MPs say Care Quality Commission’s main goal should be to ensure it is regarded as a guarantor of care standards
The troubled health and social care watchdog for England will never command public confidence unless it develops a clearer idea of its core purpose, MPs have warned.
The primary focus of the Care Quality Commission, which was set up in 2008, should be to ensure that it can be viewed by the public as a guarantor of acceptable care standards, according to the all-party Commons health select committee. At present, it has “a long way to go”.
Stephen Dorrell, the committee’s chair and a former Conservative health secretary, said: “It is extraordinary that here we are, five years on, and we are still discussing what its core purpose is.”
The CQC, which brought together three previous regulators, has faced sustained criticism for failing to act on poor care, or to achieve a proper balance between registering services, ensuring they meet minimum standards, and inspecting them rigorously.
Last year, the commission’s first chief executive, Cynthia Bower, resigned and its chair, Dame Jo Williams, said she would step down early. New appointments have been made and a strategic review launched to examine what the organisation’s key objectives should be.
Reporting on its annual accountability hearing with the CQC, the committee said the commission was going in the right direction but needed to do more to win public confidence.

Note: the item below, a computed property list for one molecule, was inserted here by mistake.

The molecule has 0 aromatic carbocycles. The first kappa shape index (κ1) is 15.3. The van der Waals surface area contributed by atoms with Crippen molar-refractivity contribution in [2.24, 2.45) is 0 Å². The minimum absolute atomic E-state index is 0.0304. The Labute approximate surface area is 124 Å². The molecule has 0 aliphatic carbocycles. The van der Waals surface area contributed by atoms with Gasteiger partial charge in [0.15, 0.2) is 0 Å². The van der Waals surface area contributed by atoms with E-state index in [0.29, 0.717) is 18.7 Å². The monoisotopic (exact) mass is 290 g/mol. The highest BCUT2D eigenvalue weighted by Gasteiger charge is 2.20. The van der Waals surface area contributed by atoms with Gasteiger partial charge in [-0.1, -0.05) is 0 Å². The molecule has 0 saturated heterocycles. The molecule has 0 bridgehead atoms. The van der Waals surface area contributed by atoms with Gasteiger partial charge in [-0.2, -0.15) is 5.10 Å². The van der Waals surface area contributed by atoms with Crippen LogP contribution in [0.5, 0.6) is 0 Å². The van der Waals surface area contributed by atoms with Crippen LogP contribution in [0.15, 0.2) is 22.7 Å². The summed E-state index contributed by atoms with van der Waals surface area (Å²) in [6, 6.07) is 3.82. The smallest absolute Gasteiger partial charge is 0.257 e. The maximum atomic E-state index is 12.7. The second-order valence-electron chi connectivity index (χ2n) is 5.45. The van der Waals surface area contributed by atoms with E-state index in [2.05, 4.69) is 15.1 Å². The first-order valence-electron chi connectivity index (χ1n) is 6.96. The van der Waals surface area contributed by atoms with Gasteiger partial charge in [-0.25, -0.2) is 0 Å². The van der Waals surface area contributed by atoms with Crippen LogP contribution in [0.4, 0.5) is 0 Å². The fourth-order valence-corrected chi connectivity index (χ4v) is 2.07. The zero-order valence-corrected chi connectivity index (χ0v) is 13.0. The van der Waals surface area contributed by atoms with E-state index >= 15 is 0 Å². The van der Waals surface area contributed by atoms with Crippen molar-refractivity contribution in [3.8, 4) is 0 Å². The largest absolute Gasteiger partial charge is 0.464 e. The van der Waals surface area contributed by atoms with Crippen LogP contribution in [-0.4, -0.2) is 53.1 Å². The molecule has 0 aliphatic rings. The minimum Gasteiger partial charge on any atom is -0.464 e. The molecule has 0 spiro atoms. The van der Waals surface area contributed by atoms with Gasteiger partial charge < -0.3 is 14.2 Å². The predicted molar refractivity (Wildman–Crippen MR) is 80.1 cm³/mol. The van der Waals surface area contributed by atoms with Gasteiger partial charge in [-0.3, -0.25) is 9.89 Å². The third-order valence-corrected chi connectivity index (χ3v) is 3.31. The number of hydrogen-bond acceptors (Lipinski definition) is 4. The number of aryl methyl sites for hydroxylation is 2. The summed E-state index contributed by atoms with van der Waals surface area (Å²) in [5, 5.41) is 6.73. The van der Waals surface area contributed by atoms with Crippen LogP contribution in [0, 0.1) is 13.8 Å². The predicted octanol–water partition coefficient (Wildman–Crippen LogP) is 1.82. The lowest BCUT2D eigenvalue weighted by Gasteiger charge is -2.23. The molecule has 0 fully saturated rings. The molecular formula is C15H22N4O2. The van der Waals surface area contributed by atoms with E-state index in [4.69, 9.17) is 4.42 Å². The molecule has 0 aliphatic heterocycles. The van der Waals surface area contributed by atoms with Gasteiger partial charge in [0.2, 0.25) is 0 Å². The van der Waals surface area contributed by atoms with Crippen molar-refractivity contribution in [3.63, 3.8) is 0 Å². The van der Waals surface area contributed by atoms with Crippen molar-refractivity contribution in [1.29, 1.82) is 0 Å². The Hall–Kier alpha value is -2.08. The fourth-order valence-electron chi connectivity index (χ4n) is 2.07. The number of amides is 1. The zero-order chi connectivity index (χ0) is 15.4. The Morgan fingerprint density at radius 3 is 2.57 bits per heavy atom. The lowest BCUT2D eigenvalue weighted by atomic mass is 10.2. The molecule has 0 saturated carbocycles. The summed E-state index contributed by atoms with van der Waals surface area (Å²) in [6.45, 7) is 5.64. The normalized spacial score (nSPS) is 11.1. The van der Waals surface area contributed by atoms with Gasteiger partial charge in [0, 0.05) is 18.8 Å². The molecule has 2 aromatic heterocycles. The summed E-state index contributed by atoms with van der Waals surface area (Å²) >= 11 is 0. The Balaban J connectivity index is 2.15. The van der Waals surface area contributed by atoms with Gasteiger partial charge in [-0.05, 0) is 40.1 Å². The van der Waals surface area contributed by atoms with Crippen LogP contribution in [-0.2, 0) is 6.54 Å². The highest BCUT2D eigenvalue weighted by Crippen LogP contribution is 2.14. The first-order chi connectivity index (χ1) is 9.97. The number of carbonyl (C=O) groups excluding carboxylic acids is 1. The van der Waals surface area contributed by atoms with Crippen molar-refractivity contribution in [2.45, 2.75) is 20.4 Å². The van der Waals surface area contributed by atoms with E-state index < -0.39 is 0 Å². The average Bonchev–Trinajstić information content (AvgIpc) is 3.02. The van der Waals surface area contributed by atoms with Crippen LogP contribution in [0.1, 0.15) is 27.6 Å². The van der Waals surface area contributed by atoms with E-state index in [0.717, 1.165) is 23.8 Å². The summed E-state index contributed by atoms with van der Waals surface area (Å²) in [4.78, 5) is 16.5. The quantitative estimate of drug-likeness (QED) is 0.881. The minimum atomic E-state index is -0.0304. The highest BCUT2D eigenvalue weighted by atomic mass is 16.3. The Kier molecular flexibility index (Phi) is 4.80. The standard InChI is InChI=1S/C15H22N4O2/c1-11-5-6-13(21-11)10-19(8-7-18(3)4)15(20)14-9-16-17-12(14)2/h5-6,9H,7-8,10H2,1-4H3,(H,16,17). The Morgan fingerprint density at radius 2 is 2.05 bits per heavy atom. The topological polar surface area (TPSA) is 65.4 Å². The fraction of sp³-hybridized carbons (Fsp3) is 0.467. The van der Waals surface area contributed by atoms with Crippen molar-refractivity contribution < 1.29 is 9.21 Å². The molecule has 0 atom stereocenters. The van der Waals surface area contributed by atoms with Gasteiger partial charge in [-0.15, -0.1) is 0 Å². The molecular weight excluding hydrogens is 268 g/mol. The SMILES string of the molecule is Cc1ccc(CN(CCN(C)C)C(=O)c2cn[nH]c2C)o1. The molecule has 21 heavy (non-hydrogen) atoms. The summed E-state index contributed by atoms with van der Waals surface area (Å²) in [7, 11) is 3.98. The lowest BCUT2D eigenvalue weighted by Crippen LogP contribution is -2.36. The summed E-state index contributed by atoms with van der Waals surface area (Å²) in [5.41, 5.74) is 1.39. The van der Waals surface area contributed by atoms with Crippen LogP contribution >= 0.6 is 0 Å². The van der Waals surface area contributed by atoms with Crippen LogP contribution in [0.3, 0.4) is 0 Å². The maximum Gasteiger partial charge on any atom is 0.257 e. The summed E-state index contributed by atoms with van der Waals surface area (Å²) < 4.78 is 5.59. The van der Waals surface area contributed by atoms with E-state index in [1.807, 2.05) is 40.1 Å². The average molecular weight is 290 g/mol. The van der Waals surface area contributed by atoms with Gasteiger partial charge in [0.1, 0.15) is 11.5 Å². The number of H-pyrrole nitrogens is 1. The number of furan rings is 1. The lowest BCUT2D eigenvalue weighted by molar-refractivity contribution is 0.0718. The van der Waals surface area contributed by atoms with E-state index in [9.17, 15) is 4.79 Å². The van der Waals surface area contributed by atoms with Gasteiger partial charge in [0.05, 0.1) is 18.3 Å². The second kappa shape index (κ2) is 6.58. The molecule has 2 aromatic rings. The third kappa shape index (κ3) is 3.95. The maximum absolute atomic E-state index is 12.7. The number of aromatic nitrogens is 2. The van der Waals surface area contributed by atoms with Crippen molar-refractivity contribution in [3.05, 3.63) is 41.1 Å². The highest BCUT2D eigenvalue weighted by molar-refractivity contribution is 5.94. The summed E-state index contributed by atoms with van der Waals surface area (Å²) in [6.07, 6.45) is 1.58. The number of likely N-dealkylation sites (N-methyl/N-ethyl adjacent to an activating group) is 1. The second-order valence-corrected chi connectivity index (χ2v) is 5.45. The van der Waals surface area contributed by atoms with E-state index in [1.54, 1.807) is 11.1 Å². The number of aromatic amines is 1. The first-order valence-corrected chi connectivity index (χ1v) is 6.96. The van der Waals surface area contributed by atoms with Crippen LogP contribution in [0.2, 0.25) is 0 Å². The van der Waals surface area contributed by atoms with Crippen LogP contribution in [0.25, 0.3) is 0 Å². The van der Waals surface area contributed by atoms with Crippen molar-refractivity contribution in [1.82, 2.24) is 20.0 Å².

“We are not going to go beyond saying that the organisation is in better shape than it was, but observe that it still has a long way to go,” Dorrell said.
As well as consulting on its key objectives, the commission should launch a consultation on its methods, the committee said. Although it had strengthened the inspection process by including expert clinical advisers, the committee was concerned that they had been used in only 13% of cases since the change was made.
Inspections should also include an assessment of the professional culture within a care agency and the overall findings should be communicated automatically to all “stakeholders”, including people receiving care and their families, the committee said.
“No one who relies upon a service should be expected to scour the CQC website for inspection results, or chance upon them in a local newspaper report,” Dorrell said.
The committee found that the CQC board member Kay Sheldon raised legitimate concerns about the management and governance of the organisation when she spoke out at the public inquiry into failings of NHS care in mid-Staffordshire. It was unacceptable that those concerns had not been addressed and acted upon beforehand.
At the accountability hearing last September, Williams – who steps down later this month – said there had been anxiety about the wellbeing of Sheldon, a user of mental health services. Williams apologised after being challenged by committee members.
Responding to the committee’s report, the CQC chief executive, David Behan, said the organisation’s strategic review was addressing key points, including purpose and role, better communication of findings and improved partnership with care providers.
“We have already begun to make some of these changes and will continue this process this year,” Behan said.
An email alert service on inspection findings had already been introduced.
“We have demonstrated through the consultation on the strategy an open and transparent approach. We will ensure that openness and transparency are at the heart of the way we develop.”
Mike Farrar, chief executive of the NHS Confederation which represents health service care providers, said Behan and David Prior, the commission’s chair designate, were bringing “strong expertise” to the body and were consulting effectively with care workers, patients and the public on how the CQC needed to change.